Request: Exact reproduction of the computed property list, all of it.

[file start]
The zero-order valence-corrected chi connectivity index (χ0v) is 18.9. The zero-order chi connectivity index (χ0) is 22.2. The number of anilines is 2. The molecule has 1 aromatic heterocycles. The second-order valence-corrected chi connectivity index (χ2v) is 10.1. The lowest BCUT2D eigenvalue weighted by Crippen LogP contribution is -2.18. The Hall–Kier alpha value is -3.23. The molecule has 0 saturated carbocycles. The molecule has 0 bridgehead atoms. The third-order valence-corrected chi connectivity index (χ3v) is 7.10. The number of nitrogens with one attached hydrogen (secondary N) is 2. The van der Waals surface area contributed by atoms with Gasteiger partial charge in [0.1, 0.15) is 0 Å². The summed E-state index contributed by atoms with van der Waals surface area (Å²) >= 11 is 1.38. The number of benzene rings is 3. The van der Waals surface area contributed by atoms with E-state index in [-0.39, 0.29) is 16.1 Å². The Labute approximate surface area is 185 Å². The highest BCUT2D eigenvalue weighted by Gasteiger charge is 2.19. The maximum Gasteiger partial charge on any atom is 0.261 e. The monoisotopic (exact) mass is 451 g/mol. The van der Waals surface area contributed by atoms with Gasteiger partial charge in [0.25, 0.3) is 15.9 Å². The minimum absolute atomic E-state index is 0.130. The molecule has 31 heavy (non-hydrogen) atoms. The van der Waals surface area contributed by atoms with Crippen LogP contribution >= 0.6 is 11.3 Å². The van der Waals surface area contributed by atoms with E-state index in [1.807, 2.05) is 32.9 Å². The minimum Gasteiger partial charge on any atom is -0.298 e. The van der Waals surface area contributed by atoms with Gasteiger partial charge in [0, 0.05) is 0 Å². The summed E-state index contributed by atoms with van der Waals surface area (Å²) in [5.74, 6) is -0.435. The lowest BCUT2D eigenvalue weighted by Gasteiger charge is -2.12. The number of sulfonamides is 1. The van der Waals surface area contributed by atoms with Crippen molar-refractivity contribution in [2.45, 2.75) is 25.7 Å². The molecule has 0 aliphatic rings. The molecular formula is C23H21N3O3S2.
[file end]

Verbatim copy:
The zero-order valence-corrected chi connectivity index (χ0v) is 18.9. The zero-order chi connectivity index (χ0) is 22.2. The number of anilines is 2. The molecule has 1 aromatic heterocycles. The second-order valence-corrected chi connectivity index (χ2v) is 10.1. The lowest BCUT2D eigenvalue weighted by Crippen LogP contribution is -2.18. The Hall–Kier alpha value is -3.23. The molecule has 0 saturated carbocycles. The molecule has 0 bridgehead atoms. The third-order valence-corrected chi connectivity index (χ3v) is 7.10. The number of nitrogens with one attached hydrogen (secondary N) is 2. The van der Waals surface area contributed by atoms with Gasteiger partial charge in [0.1, 0.15) is 0 Å². The summed E-state index contributed by atoms with van der Waals surface area (Å²) >= 11 is 1.38. The number of benzene rings is 3. The van der Waals surface area contributed by atoms with E-state index in [-0.39, 0.29) is 16.1 Å². The Labute approximate surface area is 185 Å². The highest BCUT2D eigenvalue weighted by Gasteiger charge is 2.19. The maximum Gasteiger partial charge on any atom is 0.261 e. The monoisotopic (exact) mass is 451 g/mol. The van der Waals surface area contributed by atoms with Gasteiger partial charge in [0.25, 0.3) is 15.9 Å². The minimum absolute atomic E-state index is 0.130. The molecule has 31 heavy (non-hydrogen) atoms. The van der Waals surface area contributed by atoms with Crippen LogP contribution >= 0.6 is 11.3 Å². The van der Waals surface area contributed by atoms with E-state index in [1.807, 2.05) is 32.9 Å². The minimum Gasteiger partial charge on any atom is -0.298 e. The van der Waals surface area contributed by atoms with Gasteiger partial charge in [0, 0.05) is 0 Å². The summed E-state index contributed by atoms with van der Waals surface area (Å²) in [5.74, 6) is -0.435. The lowest BCUT2D eigenvalue weighted by Gasteiger charge is -2.12. The number of sulfonamides is 1. The van der Waals surface area contributed by atoms with Crippen molar-refractivity contribution in [2.45, 2.75) is 25.7 Å². The molecule has 0 aliphatic rings. The molecular formula is C23H21N3O3S2.